Monday, July 30, 2007

A Day at an Oasis

Yesterday I was with three volunteers, working in a squatter community called Oasis. Believe me when I tell you it is a misnomer to call this place Oasis. Oasis is built right on top of a garbage dump. It smells. Because of the lack of sanitary conditions, it smells even worse than the landfill covered with sand and dirt that it is. I am not looking forward to next summer (January through March down here); the flies, already swarming, will be plague-like in their presence. That's another story.

Before the Bible study I spoke with two ladies. They both asked me to visit their "house" after the study. They called it a house; we would not even call it a shack. These are huts. I was in more than one of them in the past few weeks. The majority have dirt floors; the walls are made of woven straw mats. Or cardboard. Or plywood if they can get a little money together. Some have tin roofs; most are plastic, like you may use in construction. I have to duck to stand up inside any of them; their ceilings are only about 6 feet. They are illuminated with single light bulbs. I was headed into these after the study.

The study was good. The pastor was very encouraging for the small crowd who had gathered. After the study finished, before I could join the ladies who asked for a home visit, a lady approached me. She had a question, one that led to eternal life for her. Ana asked how she could belong to our group. I opened The Book and preached Jesus. She readily identified with her need for salvation and, with tears in her eyes, she prayed to receive the Lord. As I began her immediate follow-up, a leader from the next group of squatters came up to me, drunk and belligerent. He wanted to know what had these people done to merit my personal attention. I made him repeat himself, and afterwards told him what he needed (not wanted) to hear: God loves them; that is why we are there.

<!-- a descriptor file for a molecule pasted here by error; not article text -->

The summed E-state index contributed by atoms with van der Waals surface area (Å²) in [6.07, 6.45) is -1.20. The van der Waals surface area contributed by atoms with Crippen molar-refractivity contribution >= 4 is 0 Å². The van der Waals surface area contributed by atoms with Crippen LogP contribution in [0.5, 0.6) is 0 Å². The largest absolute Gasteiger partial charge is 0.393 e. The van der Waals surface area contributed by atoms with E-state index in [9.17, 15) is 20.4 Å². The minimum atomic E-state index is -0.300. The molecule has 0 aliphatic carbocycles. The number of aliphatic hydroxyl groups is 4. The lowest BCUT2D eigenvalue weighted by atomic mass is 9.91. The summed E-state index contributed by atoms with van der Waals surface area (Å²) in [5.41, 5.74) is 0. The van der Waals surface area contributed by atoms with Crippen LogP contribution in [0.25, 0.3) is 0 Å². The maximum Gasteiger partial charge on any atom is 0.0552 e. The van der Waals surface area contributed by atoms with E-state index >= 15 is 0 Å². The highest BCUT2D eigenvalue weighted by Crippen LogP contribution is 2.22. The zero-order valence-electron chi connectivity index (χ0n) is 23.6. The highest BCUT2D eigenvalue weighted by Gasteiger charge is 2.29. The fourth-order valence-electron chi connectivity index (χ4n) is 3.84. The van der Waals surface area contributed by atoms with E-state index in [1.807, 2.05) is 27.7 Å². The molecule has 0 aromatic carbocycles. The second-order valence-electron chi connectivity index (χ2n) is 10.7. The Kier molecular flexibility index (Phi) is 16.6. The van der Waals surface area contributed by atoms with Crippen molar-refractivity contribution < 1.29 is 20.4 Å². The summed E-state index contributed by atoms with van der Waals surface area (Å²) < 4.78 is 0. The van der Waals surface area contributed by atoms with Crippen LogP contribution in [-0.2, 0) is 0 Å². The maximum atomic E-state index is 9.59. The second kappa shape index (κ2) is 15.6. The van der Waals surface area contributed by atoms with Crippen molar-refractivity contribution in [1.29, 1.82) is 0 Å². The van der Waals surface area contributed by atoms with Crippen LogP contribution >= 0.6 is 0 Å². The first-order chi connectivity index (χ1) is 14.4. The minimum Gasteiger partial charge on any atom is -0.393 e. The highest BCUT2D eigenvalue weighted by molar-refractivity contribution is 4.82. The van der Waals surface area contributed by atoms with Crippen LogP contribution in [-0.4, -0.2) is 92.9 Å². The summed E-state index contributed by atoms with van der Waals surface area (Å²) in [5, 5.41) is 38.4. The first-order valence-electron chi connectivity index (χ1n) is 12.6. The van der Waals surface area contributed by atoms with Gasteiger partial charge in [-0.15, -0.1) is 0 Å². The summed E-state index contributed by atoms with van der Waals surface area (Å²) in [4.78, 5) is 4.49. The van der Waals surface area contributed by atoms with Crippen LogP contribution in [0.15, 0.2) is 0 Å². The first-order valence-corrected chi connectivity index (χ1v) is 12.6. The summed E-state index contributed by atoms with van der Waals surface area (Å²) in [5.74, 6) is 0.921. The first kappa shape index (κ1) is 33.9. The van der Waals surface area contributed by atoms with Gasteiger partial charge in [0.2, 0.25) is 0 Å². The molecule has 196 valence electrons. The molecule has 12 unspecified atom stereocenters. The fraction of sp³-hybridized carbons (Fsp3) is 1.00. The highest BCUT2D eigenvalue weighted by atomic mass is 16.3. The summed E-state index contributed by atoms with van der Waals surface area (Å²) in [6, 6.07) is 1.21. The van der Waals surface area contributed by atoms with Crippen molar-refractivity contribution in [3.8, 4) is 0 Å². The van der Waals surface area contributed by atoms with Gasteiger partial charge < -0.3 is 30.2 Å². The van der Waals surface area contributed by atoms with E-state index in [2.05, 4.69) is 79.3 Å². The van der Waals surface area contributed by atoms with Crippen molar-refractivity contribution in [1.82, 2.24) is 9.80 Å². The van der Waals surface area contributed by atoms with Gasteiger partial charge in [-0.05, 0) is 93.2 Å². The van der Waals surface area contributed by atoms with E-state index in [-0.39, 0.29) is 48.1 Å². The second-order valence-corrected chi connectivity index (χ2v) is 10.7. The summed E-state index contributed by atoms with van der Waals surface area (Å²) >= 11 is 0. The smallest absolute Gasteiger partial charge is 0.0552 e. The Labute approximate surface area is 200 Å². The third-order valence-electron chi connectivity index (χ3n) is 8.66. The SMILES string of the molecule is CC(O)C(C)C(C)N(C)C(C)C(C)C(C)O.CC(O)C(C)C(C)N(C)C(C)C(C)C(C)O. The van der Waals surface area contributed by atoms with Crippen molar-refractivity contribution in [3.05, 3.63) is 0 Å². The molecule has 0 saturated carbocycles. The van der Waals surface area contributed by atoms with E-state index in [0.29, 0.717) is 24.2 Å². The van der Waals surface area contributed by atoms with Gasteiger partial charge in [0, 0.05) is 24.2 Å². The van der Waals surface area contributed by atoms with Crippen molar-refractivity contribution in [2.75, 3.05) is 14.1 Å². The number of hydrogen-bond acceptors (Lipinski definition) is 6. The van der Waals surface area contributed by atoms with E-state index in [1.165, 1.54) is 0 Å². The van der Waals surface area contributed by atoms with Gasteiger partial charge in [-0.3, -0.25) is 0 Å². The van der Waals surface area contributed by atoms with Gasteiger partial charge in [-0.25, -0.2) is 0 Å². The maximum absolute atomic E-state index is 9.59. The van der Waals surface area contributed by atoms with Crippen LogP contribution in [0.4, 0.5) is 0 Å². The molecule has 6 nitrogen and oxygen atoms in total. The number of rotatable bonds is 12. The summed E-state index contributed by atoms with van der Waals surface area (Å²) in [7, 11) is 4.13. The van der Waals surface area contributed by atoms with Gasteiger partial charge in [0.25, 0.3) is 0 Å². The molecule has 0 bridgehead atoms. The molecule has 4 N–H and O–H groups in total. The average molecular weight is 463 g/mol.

I asked him to let me continue my conversation with Ana, our new believer; but he kept interrupting. If it could get worse, I didn't believe it. And maybe things did not get worse. Maybe it was just one of those days.

I was sipping the hot chocolate they served to me while I was speaking with Luis and Ana, alternating between the two in the time I could divert Luis away from us. As I got to the bottom of the cup, I looked down. The styrofoam cup was full of little black spots. I put on my glasses and saw that those spots had even smaller legs. They were bugs! How appropriate! I had a 6 foot tall bug standing before me, interrupting my witness to this new believer. Now I had no telling how many swimming around inside my stomach.

I finally dispensed with Luis and made arrangements for Ana's discipleship. Now it was time to visit the two ladies' homes. I entered these homes with a little reluctance. They know I live better than they do; it's embarrassing for them for The Gringo to visit. But I was there at their request. We prayed, we talked, and we tried to listen to the Holy Spirit. We tried to encourage these broken women to walk with the Lord Jesus, to let him have first place in their lives.